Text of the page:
All Rights Reserved ©

Chapter 40

“Well that’s going to leave a mark,” I said aloud, completely ignoring the possibility of another shock of pain at my “disrespectful” comment. Yet, the strange agent with the buzz-cut mouse-brown hair and measly attempt at a beard ignored what I had said with a simple roll of his eyes and instead pulled out a rusted cattle prod from under a sheet.

“So,” he said. “A little umnik like yourself clearly doesn’t respond to asking nicely,” he explained. “Therefore we, unfortunately, have to refer to… more intense measures,” he told me patronizingly. “Unless you’d like to tell me what it was you dreamt of last night?”

“Unicorns,” I said matter-of-factly. He smirked with great pleasure as he held up the cattle prod and rocked it between his middle and first fingers simply to taunt me. I glared up and him and tightened every muscle in my body, preparing for the pain. “Do what you want with me,” I told him. “But I’m not saying anything,” I said.

He smiled as if hoping I would say this. I clenched my teeth and allowed the harsh pain to flow through me. “It will be over soon,” I thought to myself as he made his finger flip the trigger and send a jolt unlike anything I had ever felt before straight through my nervous system and unlike the instant pain from before, I knew just where it had come from. He laughed at my pain and shocked me again, and again, and again, it seemed endless. Each time his evil laughter echoed in my head as he continued to enjoy the despair I had been descending into slowly over the course of the past few months. It was all I could do to keep myself from screaming out in pain each time, but I kept my quiet, suffering in absolute silence.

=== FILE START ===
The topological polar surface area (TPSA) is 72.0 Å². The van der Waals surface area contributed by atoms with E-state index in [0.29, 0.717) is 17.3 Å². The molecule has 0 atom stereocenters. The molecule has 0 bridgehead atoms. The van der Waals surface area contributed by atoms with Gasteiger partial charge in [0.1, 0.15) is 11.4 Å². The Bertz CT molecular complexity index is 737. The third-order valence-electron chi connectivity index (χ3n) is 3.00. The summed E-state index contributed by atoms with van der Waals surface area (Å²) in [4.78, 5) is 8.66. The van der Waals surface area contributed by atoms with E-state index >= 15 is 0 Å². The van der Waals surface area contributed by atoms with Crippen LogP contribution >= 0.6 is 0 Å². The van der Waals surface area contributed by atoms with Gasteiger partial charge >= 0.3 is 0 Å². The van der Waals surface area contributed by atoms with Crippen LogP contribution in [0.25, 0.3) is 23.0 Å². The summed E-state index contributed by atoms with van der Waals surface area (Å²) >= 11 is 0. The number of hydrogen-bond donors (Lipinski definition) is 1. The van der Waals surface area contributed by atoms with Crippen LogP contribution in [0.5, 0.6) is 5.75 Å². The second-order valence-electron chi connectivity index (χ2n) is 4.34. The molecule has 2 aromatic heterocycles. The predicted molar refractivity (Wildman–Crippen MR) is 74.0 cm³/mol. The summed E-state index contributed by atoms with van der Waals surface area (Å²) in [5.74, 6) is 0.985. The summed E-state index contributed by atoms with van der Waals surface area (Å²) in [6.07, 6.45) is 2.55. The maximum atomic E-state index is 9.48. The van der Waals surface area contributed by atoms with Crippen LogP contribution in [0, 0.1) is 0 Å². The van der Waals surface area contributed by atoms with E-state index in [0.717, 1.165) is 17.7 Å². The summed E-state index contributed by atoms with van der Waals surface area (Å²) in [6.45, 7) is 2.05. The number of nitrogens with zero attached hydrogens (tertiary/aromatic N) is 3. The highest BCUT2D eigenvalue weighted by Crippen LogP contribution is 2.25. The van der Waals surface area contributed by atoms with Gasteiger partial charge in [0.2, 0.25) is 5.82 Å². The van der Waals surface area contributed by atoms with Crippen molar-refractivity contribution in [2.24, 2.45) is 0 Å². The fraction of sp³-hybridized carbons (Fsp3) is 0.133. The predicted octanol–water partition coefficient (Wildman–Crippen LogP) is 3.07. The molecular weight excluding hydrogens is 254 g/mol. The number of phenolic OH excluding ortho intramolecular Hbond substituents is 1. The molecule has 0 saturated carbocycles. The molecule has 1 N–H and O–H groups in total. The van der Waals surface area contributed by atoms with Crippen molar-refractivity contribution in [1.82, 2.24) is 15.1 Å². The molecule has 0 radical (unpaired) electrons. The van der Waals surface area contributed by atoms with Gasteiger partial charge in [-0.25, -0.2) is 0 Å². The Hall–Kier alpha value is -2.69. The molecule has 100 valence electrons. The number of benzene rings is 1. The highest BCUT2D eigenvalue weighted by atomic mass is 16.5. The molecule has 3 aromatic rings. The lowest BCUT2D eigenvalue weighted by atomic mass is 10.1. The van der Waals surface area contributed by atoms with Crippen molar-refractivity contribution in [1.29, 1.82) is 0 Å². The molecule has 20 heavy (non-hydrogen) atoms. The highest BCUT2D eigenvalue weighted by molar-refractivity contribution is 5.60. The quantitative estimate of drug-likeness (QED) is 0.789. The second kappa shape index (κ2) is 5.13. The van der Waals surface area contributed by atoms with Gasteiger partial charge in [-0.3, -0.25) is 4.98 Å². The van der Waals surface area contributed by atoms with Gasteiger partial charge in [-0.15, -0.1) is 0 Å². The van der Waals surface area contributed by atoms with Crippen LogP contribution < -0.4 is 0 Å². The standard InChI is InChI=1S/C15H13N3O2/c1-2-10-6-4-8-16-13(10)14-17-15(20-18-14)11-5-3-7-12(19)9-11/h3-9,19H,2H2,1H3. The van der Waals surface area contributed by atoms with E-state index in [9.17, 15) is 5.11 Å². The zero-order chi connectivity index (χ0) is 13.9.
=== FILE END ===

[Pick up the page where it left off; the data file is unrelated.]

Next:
Finally, he decided I had had enough and opened the small trap door which lead into my mildew-filled, murky confinement. I stood, exhausted, in pain, and burning with anger. “No,” he yelled. “Stay seated.”

I was too tired to protest and instead did as I was told. He nodded and left the room from the plain white door which I had walked through on both sides so many times either on my way to Dr. Brown or returning from him, tired, in pain, and broken. He had installed me with false hope by opening my door as one last cruel “joke.” I sighed when a tan woman with a dyed blond ponytail and an Italian accent just shorter than Charlie stepped into the room holding the cattle prod.

She glanced about nervously before whispering, “say nothing, we have about two minutes to talk before the entire system is rebooted and we are monitored once more,” she told me and put her hand over my mouth. “My name is Elizabeth De Luca, I’m the head of the Mythic Struggles Union and have been working to destroy this operation from the inside for thirteen years,” she told me. “We have been waiting for more than two decades for you to arrive,” she said. “But more about that later. “You have probably received a cloth bag with some strange items inside, those are the key to your escape, we are relying on you here,” she said, her voice beginning to speed. “We can only take you so far,” she finished and glanced at the security cameras which I had only recently noticed. They seemed to have just begun to reawaken from her presumable remote disconnect. She quickly removed her hand and gave me a look of apology, which I nodded at subtly, telling her that I understood what she had to do. At such point, she raised the cattle prod and shocked me once more. Then she shocked me again, and again until I could feel myself beginning to lose consciousness. I fought to stay alert. I clawed at my slipping consciousness as it was falling away like someone might claw at the ground as they fell into their grave. Through my struggles, I didn’t notice the strange feeling of being slipped a small, folded piece of paper into my dimming and unresponsive hands as I began to drift off, as although I fought valiantly and treated the functioning of my brain as if it were my last chance to escape, I now could rest assured that it wasn’t. Knowing this, I allowed myself to rest, my last thought being the names of the people I missed the most recited until I could no longer sense my surroundings and fell into a semi-peaceful rest.

“Mom, Dad, Charlie, Zuri, Chloe, Peter,” I recited. “Mom, Dad, Charlie, Zuri, Chloe, Peter.”

Continue Reading Next Chapter

About Us

Inkitt is the world’s first reader-powered book publisher, offering an online community for talented authors and book lovers. Write captivating stories, read enchanting novels, and we’ll publish the books you love the most based on crowd wisdom.